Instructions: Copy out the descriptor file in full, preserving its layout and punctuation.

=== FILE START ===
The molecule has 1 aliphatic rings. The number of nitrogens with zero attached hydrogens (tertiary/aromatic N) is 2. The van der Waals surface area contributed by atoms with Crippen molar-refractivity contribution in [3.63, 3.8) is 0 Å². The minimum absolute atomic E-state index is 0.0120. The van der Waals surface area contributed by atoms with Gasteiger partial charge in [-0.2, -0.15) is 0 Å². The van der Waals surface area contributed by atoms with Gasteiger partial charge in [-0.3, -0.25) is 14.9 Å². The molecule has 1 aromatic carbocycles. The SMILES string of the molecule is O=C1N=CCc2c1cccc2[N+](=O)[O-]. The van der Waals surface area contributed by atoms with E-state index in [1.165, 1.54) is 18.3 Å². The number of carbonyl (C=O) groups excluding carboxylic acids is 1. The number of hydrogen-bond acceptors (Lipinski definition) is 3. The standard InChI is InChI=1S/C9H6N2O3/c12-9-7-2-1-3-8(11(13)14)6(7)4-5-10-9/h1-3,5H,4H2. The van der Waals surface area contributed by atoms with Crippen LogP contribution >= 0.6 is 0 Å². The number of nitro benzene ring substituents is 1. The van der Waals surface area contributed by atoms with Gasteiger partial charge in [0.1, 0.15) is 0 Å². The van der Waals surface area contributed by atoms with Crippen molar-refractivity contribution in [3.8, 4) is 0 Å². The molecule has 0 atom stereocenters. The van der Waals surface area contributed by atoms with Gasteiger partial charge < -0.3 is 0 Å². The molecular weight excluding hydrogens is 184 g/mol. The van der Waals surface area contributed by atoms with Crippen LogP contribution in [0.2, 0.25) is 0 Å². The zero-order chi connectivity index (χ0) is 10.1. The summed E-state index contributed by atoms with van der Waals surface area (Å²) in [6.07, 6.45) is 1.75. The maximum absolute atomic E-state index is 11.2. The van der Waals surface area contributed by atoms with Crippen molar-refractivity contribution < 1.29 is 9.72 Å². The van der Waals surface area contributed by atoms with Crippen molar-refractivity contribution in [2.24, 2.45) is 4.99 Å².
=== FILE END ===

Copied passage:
The molecule has 1 aliphatic rings. The number of nitrogens with zero attached hydrogens (tertiary/aromatic N) is 2. The van der Waals surface area contributed by atoms with Crippen molar-refractivity contribution in [3.63, 3.8) is 0 Å². The minimum absolute atomic E-state index is 0.0120. The van der Waals surface area contributed by atoms with Gasteiger partial charge in [-0.2, -0.15) is 0 Å². The van der Waals surface area contributed by atoms with Gasteiger partial charge in [-0.3, -0.25) is 14.9 Å². The molecule has 1 aromatic carbocycles. The SMILES string of the molecule is O=C1N=CCc2c1cccc2[N+](=O)[O-]. The van der Waals surface area contributed by atoms with E-state index in [1.165, 1.54) is 18.3 Å². The number of carbonyl (C=O) groups excluding carboxylic acids is 1. The number of hydrogen-bond acceptors (Lipinski definition) is 3. The standard InChI is InChI=1S/C9H6N2O3/c12-9-7-2-1-3-8(11(13)14)6(7)4-5-10-9/h1-3,5H,4H2. The van der Waals surface area contributed by atoms with Crippen LogP contribution >= 0.6 is 0 Å². The number of nitro benzene ring substituents is 1. The van der Waals surface area contributed by atoms with Gasteiger partial charge in [0.1, 0.15) is 0 Å². The van der Waals surface area contributed by atoms with Crippen molar-refractivity contribution in [3.8, 4) is 0 Å². The molecule has 0 atom stereocenters. The van der Waals surface area contributed by atoms with Gasteiger partial charge < -0.3 is 0 Å². The molecular weight excluding hydrogens is 184 g/mol. The van der Waals surface area contributed by atoms with Crippen LogP contribution in [0.2, 0.25) is 0 Å². The zero-order chi connectivity index (χ0) is 10.1. The summed E-state index contributed by atoms with van der Waals surface area (Å²) in [6.07, 6.45) is 1.75. The maximum absolute atomic E-state index is 11.2. The van der Waals surface area contributed by atoms with Crippen molar-refractivity contribution < 1.29 is 9.72 Å². The van der Waals surface area contributed by atoms with Crippen molar-refractivity contribution in [2.24, 2.45) is 4.99 Å².